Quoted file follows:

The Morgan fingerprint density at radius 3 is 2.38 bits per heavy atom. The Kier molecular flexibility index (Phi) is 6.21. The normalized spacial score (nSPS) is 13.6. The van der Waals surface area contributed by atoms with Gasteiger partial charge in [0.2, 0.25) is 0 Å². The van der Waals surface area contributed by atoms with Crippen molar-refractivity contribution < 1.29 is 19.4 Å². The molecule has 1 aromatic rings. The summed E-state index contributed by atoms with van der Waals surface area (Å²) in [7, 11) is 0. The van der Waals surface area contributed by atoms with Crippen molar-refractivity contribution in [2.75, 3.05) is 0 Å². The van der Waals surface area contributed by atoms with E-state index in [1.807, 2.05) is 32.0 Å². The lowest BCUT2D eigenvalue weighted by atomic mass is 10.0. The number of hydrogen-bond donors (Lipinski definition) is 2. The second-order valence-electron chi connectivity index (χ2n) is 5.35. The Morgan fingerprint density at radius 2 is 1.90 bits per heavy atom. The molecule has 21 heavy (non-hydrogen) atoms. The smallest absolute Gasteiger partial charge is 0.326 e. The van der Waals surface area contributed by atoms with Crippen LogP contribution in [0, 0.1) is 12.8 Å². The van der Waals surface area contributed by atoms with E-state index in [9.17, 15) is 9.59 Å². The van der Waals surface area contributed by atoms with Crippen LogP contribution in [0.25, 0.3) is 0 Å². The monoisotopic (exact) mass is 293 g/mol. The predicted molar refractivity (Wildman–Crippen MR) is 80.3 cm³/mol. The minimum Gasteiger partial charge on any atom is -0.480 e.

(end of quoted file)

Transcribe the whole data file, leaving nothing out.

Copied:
The Morgan fingerprint density at radius 3 is 2.38 bits per heavy atom. The Kier molecular flexibility index (Phi) is 6.21. The normalized spacial score (nSPS) is 13.6. The van der Waals surface area contributed by atoms with Gasteiger partial charge in [0.2, 0.25) is 0 Å². The van der Waals surface area contributed by atoms with Crippen molar-refractivity contribution < 1.29 is 19.4 Å². The molecule has 1 aromatic rings. The summed E-state index contributed by atoms with van der Waals surface area (Å²) in [7, 11) is 0. The van der Waals surface area contributed by atoms with Crippen molar-refractivity contribution in [2.75, 3.05) is 0 Å². The van der Waals surface area contributed by atoms with E-state index in [1.807, 2.05) is 32.0 Å². The lowest BCUT2D eigenvalue weighted by atomic mass is 10.0. The number of hydrogen-bond donors (Lipinski definition) is 2. The second-order valence-electron chi connectivity index (χ2n) is 5.35. The Morgan fingerprint density at radius 2 is 1.90 bits per heavy atom. The molecule has 21 heavy (non-hydrogen) atoms. The smallest absolute Gasteiger partial charge is 0.326 e. The van der Waals surface area contributed by atoms with Crippen LogP contribution in [0, 0.1) is 12.8 Å². The van der Waals surface area contributed by atoms with E-state index in [9.17, 15) is 9.59 Å². The van der Waals surface area contributed by atoms with Crippen LogP contribution in [0.25, 0.3) is 0 Å². The monoisotopic (exact) mass is 293 g/mol. The predicted molar refractivity (Wildman–Crippen MR) is 80.3 cm³/mol. The minimum Gasteiger partial charge on any atom is -0.480 e.